Allergy medications seem harmless to most. However, their sedative effects mean that there is the potential of antihistamine abuse. Both users and their loved ones need to be aware of this risk.
While antihistamine products can produce sedative effects when taken at the suggested dosage, people abusing these medications generally take significantly more. These can be anywhere from three times to suggested dose to 12 times what is recommended depending on the specific drug chosen. People may also combine medications with other substances to potentiate the symptoms of each.
It is easy for users to assume that antihistamine meds are safe to use to get high since they are sold over the counter. However, they can still cause adverse effects and even death when misused. Users should know antihistamine overdose symptoms and seek help in stopping their abuse of the medications.
People can get high off antihistamines, though a euphoric effect is generally not felt at standard doses. The antihistamine high is a sedative one. At first, it can feel just like typical antihistamine drowsy symptoms. The user may feel some brain fog, relaxation in the body, and an intense desire to sleep. For some people who abuse these drugs, these effects are all they seek.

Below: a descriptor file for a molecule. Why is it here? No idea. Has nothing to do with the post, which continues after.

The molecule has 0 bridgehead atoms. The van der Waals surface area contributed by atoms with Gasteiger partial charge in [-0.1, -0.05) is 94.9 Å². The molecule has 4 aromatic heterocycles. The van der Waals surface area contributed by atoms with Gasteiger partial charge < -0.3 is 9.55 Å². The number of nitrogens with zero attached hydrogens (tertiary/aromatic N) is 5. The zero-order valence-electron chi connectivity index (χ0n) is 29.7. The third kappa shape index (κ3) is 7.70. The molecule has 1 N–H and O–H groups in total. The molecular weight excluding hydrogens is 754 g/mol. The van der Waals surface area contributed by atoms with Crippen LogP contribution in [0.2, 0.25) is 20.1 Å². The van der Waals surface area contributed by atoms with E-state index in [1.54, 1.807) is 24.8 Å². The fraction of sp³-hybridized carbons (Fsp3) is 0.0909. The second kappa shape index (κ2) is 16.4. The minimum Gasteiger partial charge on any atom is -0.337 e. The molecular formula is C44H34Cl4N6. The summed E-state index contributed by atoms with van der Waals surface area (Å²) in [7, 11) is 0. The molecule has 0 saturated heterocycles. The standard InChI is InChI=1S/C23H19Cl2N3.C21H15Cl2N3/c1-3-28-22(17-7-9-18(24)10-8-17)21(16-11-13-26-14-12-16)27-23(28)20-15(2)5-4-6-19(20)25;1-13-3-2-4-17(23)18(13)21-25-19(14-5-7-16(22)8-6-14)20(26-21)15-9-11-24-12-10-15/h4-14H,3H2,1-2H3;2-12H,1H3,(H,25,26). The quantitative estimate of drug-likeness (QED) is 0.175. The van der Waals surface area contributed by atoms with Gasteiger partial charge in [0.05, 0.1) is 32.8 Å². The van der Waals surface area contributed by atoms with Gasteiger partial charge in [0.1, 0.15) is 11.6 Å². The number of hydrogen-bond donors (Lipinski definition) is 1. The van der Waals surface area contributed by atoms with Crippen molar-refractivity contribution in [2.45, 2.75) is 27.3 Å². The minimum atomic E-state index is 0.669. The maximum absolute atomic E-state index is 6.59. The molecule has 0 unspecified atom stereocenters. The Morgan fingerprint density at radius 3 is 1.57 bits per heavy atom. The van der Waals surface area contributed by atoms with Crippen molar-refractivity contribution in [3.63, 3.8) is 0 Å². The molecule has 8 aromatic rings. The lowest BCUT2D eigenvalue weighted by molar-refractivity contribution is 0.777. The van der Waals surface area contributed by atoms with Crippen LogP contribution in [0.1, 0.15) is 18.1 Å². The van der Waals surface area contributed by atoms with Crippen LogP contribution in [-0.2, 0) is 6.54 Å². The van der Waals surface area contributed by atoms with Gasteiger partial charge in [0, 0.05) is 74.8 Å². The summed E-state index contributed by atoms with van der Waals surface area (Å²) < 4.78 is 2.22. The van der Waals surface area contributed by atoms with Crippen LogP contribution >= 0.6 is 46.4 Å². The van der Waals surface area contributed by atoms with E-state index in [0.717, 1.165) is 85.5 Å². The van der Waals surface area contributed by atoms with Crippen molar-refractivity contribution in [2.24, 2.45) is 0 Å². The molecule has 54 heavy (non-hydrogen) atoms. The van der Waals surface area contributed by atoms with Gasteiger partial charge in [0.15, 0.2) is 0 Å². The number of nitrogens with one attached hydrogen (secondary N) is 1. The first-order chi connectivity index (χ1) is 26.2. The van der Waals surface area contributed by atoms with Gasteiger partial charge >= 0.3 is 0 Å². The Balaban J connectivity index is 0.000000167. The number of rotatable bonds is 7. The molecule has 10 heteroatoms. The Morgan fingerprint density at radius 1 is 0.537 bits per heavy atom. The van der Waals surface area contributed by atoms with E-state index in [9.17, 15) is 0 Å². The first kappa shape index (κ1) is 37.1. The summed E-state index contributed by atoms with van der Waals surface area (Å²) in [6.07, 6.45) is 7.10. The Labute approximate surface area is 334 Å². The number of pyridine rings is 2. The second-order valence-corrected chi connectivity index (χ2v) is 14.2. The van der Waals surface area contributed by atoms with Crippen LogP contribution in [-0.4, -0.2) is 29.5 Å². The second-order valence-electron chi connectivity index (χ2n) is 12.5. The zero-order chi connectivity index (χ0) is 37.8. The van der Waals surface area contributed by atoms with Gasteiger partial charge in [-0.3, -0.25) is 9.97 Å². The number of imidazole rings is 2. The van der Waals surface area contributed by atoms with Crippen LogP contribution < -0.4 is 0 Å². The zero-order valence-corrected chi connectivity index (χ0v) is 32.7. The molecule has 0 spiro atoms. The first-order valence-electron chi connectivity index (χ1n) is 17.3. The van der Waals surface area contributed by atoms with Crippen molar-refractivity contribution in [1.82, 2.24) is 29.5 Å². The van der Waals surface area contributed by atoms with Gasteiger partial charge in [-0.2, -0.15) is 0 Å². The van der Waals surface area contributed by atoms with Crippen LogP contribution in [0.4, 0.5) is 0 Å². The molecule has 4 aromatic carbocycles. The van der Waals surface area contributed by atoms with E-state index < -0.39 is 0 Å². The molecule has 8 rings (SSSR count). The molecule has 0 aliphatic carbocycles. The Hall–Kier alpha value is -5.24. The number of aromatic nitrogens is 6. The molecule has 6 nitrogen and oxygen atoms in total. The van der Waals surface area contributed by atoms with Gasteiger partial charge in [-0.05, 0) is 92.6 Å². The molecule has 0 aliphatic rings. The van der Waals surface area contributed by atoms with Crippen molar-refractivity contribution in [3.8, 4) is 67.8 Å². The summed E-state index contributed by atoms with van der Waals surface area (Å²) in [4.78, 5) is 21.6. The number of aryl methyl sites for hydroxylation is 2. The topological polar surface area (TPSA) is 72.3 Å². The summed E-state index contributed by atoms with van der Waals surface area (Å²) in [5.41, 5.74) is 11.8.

For others, the goal is a more significant high, requiring highly dangerous amounts of the medication. This high can include things like feelings of warmth, comfort, and well-being as well as an inability to concentrate on problems, challenges, and other anxiety-inducing elements of life. However, the high produced simply cannot outweigh the potential effects of abusing allergy medication.
Antihistamine Abuse Risk Groups
To a degree, it can be said that the people most at risk of abusing antihistamine allergy medication are the same as the people most at risk of abusing any substance. These risk groups include:
- Those genetically predisposed to addiction
- People with brain characteristics that make them vulnerable to addictive substances
- Those who are highly impulsive
- Individuals with mental health or behavior disorders
- People who have suffered physical, emotional, or sexual abuse
- Those who have addiction in the family or amongst their peers